It is far too early to make hard and fast claims about what the occupations mean, or where they are heading. They clearly relate to one another in complicated ways. Each national context is different and each occupation is different. But their global nature is significant and it is a kind of professional stupidity on the part of journalists and would-be opinion-formers to swoon at the nobility and bravery of protesters in the Middle East while denouncing occupiers in the West. The Egyptian activist and feminist Nawaal El Saadawi has no doubt that the impulse to occupy space and set about the work of social transformation is something that people around the world have in common. She is better placed to know than any number of sleek defenders of the current, crumbling common sense.
The events of this year are setting up a race between these guardians of the established order and its critics. The former want to lock down the social settlement created in the last generation with a mixture of claims about technocratic competence and the use of tear gas. The latter are learning how the economy works, and sharing this new understanding, as fast possible. The scale of what is being attempted is breathtaking and it is forcing a profound change in the field of publicity. Topics that were ignored or systematically misunderstood are finding their way into the sum of things that people know about, and that elected politicians must at least appear to address.
We are only at the beginning of what can be achieved at this stage, and there is a great deal that is uncertain. There is a long way to go, before the sympathetic noises of politicians give way to a programme of systemic change. Much can go wrong. Everyone has their own views on what should happen next, and on what eventual victory looks like. If 2010 marked the first stirrings of a response to the economic crisis in Britain, and 2011 is when a popular critique of hyper-capitalism begins to find effective articulation, how is 2012 to mark a similar shift in scale?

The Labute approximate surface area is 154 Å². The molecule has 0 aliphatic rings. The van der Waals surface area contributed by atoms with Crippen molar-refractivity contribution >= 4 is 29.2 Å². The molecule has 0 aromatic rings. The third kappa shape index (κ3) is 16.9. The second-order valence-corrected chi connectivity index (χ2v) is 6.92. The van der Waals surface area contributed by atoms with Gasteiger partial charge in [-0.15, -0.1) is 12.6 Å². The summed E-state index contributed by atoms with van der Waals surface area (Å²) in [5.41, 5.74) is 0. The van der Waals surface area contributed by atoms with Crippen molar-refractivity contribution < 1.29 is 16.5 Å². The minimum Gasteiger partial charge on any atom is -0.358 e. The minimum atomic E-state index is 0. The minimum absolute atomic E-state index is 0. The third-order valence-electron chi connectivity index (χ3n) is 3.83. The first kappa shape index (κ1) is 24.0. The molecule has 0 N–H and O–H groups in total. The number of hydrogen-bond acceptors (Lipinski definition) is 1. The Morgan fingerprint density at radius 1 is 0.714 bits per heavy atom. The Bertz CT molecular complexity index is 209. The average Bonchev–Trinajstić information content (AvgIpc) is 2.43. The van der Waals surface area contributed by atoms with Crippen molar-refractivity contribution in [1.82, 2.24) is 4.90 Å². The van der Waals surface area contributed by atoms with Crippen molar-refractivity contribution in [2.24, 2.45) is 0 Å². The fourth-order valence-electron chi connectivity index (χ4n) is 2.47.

I leave that conversation for another day.
Right now I just want to highlight something that has struck me in conversations with people involved in the Saint Paul’s occupation. A number of people have said that they found the experience of being in the assembly profoundly beneficial. One young woman who suffers from anxiety said that she spent an hour in Saint Paul’s before she realised that she had been symptom-free the whole time. People have had a chance to talk with others about politics and economics, and so about the shared conditions of life. They have been able to acknowledge their disquiet and to situate it in the social realm, rather than in their autobiography or in their brain chemistry. That in itself has been an enormous relief.
Part of the inhumanity of the current order resides in the widespread insistence that individual, rather than the social order, is the proper object of reform. In what amounts to an attempt to suppress our political nature, we are told that we must make ourselves acceptable to what exists, to what is inevitable. But troubles in our lives are not our individual achievement. The language and images, the built environment, the power relations that shape our experience of life, these all form part of what must be considered when we consider the puzzle of our own troubles. Sadness is not a private property.
Similarly, I spoke with a young man who has been involved with the economics working group at Saint Paul’s. He told me that some people had arrived with classically conspiratorial ideas about how the world worked. But after a while they had become much more interested in learning about the structure of the economic system.
Paranoia, like mental distress, flourishes in the absence of a public culture. When ideas can be discussed freely among equals, we can revise and improve overly simple explanations – just as we can challenge unnecessary complexity and technocratic obfuscation. Individuals can change their minds, or shift the emphasis of their concerns, without feeling humiliated. They don’t have to do what many critics of conspiratorial culture demand and embrace the conventional wisdom about politics and economics, with all its absurdities and obvious failure of logic, evidence and common sense.
I am not starry-eyed about occupations and assemblies. And it is far too early to make confident pronouncements about what they mean – their meaning will only be determined by what happens in the years ahead. But there is one lesson that we can take from them – and it is worth bearing in mind, I think.
Public speech is good for us.